Inflation is on a crab walk and Fed officials fear its pinch

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New York CNN —

The possibility of a market rally in 2023 stalled last week amid an onslaught of unfortunate inflation and economic data that scared investors and increased the likelihood that the Federal Reserve will continue its economically painful hike-rate campaign longer than Wall Street had hoped.

All major indexes posted their biggest weekly losses of 2023 on Friday. The S&P 500 fell 2.7%. The Dow Jones Industrial Average fell 3% and the tech-heavy Nasdaq fell 3.3%.

What’s happening: It appears that the pace of inflation is moving sideways after months of steady decline. The January personal consumption expenditure index — the Fed’s preferred indicator of inflation — came in hotter-than-expected on Friday.

Prices rose a whopping 5.4% year over year in January, the Commerce Department’s Bureau of Economic Analysis reported. In December, prices increased by 5.3% annually.

In January alone, prices rose 0.6% mom, a higher monthly gain from December’s 0.2% rise.

This inflationary crab walk will almost certainly prompt Fed officials to reconsider policy.

A paper presented Friday at the Booth School of Business’ Monetary Policy Forum in New York argued that disinflation will likely be slower and more painful than markets expect.

“Substantial disinflation caused by monetary tightening is associated with recessions,” the paper said. “‘Flawless disinflation’ would be unprecedented.” (Flawless in this case refers to the possibility of inflation falling quickly to the Fed’s 2% target without serious economic damage).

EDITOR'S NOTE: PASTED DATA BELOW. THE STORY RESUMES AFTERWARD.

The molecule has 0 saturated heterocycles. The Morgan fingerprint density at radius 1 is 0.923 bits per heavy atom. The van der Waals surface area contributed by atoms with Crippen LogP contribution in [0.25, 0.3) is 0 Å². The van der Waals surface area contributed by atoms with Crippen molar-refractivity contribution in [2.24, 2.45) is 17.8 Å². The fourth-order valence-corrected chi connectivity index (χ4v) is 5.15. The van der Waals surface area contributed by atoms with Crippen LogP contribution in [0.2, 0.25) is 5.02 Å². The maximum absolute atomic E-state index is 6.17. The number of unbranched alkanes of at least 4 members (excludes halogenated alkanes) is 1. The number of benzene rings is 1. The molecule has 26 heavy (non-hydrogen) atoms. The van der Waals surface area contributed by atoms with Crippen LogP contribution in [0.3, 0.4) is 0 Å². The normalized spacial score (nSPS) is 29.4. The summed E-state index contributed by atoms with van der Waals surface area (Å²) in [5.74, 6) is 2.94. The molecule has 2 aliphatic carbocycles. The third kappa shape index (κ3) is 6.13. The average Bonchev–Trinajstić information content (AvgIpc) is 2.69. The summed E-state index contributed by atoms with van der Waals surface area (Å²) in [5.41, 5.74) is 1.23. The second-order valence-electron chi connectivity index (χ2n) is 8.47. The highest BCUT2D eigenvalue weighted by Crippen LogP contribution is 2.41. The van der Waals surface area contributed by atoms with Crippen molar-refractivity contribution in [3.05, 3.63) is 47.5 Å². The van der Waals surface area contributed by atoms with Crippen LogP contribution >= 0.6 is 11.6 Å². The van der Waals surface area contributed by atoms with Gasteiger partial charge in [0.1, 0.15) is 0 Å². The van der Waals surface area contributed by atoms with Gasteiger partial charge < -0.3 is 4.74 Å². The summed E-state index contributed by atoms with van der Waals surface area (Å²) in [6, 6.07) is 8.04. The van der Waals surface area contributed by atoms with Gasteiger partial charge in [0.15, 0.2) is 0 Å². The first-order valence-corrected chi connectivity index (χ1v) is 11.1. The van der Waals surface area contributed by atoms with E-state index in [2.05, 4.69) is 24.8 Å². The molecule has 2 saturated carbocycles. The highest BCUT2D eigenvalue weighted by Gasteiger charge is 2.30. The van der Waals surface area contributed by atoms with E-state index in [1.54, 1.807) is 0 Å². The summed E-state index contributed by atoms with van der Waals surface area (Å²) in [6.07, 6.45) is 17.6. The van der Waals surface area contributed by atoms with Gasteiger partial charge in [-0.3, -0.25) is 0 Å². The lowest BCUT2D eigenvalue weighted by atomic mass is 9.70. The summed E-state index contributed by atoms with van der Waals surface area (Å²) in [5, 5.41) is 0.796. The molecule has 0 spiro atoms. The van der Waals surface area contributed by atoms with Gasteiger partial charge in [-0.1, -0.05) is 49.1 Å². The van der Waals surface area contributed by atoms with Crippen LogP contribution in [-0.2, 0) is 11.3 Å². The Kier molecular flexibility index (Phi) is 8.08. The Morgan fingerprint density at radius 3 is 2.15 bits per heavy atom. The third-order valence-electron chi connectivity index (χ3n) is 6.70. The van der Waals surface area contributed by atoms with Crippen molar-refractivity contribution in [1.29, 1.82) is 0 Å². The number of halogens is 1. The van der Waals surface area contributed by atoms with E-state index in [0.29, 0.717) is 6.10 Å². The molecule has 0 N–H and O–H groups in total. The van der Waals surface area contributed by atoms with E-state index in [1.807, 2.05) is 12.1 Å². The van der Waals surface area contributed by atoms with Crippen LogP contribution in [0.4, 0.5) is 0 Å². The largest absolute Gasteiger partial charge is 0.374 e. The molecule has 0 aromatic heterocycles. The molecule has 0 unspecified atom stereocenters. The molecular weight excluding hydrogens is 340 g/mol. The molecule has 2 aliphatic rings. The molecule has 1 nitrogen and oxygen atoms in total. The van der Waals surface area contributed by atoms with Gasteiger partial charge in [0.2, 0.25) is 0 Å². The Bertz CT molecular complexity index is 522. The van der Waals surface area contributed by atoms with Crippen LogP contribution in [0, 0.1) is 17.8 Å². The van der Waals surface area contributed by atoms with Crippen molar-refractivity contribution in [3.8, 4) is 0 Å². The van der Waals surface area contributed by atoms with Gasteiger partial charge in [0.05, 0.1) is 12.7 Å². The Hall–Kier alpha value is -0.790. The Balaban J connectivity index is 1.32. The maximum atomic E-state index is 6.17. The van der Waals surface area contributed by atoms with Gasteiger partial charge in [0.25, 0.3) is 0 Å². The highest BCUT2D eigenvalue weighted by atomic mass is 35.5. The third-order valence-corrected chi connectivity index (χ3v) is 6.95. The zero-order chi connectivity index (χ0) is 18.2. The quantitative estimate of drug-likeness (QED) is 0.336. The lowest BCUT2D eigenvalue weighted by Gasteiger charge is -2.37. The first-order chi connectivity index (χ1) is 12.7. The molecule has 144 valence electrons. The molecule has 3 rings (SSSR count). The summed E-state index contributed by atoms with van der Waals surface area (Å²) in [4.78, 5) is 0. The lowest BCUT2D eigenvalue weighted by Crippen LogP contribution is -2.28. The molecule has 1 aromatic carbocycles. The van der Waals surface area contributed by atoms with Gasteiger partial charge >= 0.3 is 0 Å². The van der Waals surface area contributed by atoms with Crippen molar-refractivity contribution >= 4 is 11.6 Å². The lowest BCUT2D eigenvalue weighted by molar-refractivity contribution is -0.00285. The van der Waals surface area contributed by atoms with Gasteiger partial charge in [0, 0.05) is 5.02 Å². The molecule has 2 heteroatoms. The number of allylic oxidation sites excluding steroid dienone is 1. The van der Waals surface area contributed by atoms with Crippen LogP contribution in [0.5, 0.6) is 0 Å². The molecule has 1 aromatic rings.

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Several Fed presidents, governors and top economists attended Friday’s Booth School forum to discuss paper and monetary policy. The majority of speakers expressed their deep concern at the persistence of inflation and the overall market reaction.

Inflation Won’t Stop: Cleveland Fed Chair Loretta Mester said that while price growth has moderated from its recent high, the overall pace of inflation remains too high and could be more sustained than her peers currently expect.

“My expectation is that further rate hikes will reach sufficiently restrictive levels and then stay there for some, maybe longer, time,” Boston Fed Chair Susan Collins reiterated at the conference.

Collins referred to the inflation as “unruly,” a charged million-dollar word meaning uncooperative or defiant of authority.

Fed Governor Philip Jefferson took a more confused stance on Friday, noting that inflation continues to confuse economists. “The inflationary forces currently affecting the US economy represent a complex mix of temporary and longer-lasting elements that defy simple, parsimonious explanation,” he said. Frugal is another million dollar word for frugal.

Economists stressed that more pain is to come. “It’s important for markets to understand that ‘no landing’ is not an option,” said Peter Hooper, associate research director at Deutsche Bank and author of the report.